If you work at a large or even medium-sized company, it's likely you have access to some kind of "wellness program." Over the last decade, many organizations have begun to monitor and intervene in their employees' health and well-being, believing they can raise productivity, cut health care costs, and perhaps make themselves more attractive as employers. Rand Corporation says 85% of companies with more than 1,000 people have at least one wellness initiative.
"Corporate wellness" is now a $6 billion industry covering many aspects of health. Employers use financial incentives to encourage us not to smoke or to watch our cholesterol. They penalize employees who get too fat, or offer discounts on health insurance to those who slim down. And, in theory, it all makes perfect sense. We all have a stake in being more healthy.
But there's a problem. The evidence that wellness initiatives work is limited; in fact, there's more to say the $6 billion is being wasted. One problem is awareness. Gallup found only 24% of staff at companies with programs participate in them, largely because they don't know about them.
"The wellness programs are not having nearly the impact they could be having," says Jim Harter, Gallup's chief scientist of workplace management and well-being. "I think they're well intended but it doesn't matter if they don't get used."
Peer-reviewed studies show various unsatisfactory outcomes. One concluded corporate wellness can be "discriminatory" because it effectively shift health care costs to people with health problems. Another found that companies don't save on health care spending overall. The Rand study, which looked at 600 businesses with at least 500 employees each, found modest reductions in health care costs, but not ones that were "statistically significant" that could be tied to the programs themselves.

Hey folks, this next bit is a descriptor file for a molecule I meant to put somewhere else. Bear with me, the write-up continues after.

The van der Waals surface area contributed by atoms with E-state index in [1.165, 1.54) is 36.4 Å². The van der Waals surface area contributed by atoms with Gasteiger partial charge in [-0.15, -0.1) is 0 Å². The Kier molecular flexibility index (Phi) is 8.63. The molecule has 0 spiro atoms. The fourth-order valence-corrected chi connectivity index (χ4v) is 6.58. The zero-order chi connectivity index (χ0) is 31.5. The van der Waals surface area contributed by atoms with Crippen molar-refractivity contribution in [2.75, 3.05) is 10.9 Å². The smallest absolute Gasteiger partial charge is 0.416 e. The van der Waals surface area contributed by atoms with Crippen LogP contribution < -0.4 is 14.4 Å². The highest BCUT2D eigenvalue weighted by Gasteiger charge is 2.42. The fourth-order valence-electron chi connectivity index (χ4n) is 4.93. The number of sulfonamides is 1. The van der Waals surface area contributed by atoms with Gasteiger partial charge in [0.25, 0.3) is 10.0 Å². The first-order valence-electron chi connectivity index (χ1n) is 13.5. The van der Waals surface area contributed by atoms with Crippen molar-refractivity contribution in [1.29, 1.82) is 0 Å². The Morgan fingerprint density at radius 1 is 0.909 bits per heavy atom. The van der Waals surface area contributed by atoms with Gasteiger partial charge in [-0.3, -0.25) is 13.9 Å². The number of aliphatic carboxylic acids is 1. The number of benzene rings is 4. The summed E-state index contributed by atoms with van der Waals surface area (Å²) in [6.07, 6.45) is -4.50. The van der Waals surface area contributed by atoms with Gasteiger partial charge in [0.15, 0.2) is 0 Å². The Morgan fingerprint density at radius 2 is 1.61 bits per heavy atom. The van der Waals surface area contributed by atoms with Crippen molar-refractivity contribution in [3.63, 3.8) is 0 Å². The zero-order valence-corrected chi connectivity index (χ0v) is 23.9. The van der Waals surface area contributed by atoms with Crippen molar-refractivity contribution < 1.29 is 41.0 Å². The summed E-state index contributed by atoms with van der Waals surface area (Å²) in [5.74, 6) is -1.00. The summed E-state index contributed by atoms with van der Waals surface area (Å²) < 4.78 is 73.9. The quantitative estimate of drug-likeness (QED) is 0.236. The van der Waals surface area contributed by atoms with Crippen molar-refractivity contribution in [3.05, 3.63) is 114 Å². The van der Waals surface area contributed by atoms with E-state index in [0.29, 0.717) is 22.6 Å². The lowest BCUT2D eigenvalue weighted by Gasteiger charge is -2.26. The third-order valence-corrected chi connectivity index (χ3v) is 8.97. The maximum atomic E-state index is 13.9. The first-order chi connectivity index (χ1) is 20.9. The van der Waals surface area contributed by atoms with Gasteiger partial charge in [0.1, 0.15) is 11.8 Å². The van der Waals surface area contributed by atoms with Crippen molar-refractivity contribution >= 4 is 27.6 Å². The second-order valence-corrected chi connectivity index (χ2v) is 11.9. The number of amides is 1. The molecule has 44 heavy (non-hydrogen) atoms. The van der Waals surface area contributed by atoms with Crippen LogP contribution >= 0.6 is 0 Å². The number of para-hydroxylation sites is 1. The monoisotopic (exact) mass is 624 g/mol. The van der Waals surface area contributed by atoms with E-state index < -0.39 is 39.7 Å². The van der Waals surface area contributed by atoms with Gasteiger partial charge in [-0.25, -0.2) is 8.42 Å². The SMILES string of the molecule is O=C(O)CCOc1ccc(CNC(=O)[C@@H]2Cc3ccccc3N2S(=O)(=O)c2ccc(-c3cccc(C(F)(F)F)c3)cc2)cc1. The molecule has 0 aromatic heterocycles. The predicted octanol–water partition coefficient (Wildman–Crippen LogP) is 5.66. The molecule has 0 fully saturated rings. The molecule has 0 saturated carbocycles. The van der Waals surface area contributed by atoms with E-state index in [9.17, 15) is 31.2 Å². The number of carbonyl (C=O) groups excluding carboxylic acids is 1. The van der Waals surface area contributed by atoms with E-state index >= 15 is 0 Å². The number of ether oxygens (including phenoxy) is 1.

So why is corporate wellness not living up to its claims? Harter says companies fail to align the programs with mainstream goals. "It really starts with the type of organization a company wants to be. Is the organization aligned with a framework that makes sense to people?" he says.
Companies introduce wellness programs without considering the whole person, including their sense of "purpose," their social relationships, their financial welfare, and their sense of community. "These five elements are highly interdependent. If you just try to solve physical well-being without addressing the other four, you're really missing out on a lot of opportunity to improve that physical well-being," he says.
Gallup says employees feel a higher sense of well-being when their bosses also feel good about themselves and give time for staff to participate in wellness programs—say by letting them take off 30 minutes to go to the gym. "You're busy with your work and unless the organization really stands behind what they're offering and make some minor adjustments, it doesn't work as effectively," Harter says.
At present, only 12% of employees "strongly agree" their employer is improving their well-being. Only 6% of all employees feel they are "thriving" across all five elements of workplace well-being. "A majority of employees believe their job is a detriment to their ability to achieve higher well-being," Gallup says. Perhaps the fundamental reason corporate wellness isn't working is because work is getting in the way. There's no time and space to get healthy when we have to do all the other things we have to do.